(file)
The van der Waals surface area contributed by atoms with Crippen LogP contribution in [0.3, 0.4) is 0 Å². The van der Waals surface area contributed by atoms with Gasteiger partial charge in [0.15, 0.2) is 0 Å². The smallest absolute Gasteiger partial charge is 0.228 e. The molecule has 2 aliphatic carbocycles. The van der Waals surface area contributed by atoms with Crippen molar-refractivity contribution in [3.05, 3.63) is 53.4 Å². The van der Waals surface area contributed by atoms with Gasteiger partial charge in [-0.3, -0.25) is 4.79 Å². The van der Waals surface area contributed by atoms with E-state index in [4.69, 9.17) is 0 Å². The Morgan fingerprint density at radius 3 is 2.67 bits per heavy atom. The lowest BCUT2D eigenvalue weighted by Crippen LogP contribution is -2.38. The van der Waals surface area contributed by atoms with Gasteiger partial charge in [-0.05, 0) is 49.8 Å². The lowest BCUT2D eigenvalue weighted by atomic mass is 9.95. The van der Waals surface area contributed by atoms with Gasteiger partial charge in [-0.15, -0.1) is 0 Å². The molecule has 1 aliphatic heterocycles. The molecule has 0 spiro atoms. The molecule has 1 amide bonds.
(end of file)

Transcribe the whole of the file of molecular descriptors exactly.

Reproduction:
The van der Waals surface area contributed by atoms with Crippen LogP contribution in [0.3, 0.4) is 0 Å². The van der Waals surface area contributed by atoms with Gasteiger partial charge in [0.15, 0.2) is 0 Å². The smallest absolute Gasteiger partial charge is 0.228 e. The molecule has 2 aliphatic carbocycles. The van der Waals surface area contributed by atoms with Crippen molar-refractivity contribution in [3.05, 3.63) is 53.4 Å². The van der Waals surface area contributed by atoms with Gasteiger partial charge in [-0.3, -0.25) is 4.79 Å². The van der Waals surface area contributed by atoms with E-state index in [4.69, 9.17) is 0 Å². The Morgan fingerprint density at radius 3 is 2.67 bits per heavy atom. The lowest BCUT2D eigenvalue weighted by Crippen LogP contribution is -2.38. The van der Waals surface area contributed by atoms with Gasteiger partial charge in [-0.05, 0) is 49.8 Å². The lowest BCUT2D eigenvalue weighted by atomic mass is 9.95. The van der Waals surface area contributed by atoms with Gasteiger partial charge in [-0.15, -0.1) is 0 Å². The molecule has 1 aliphatic heterocycles. The molecule has 0 spiro atoms. The molecule has 1 amide bonds.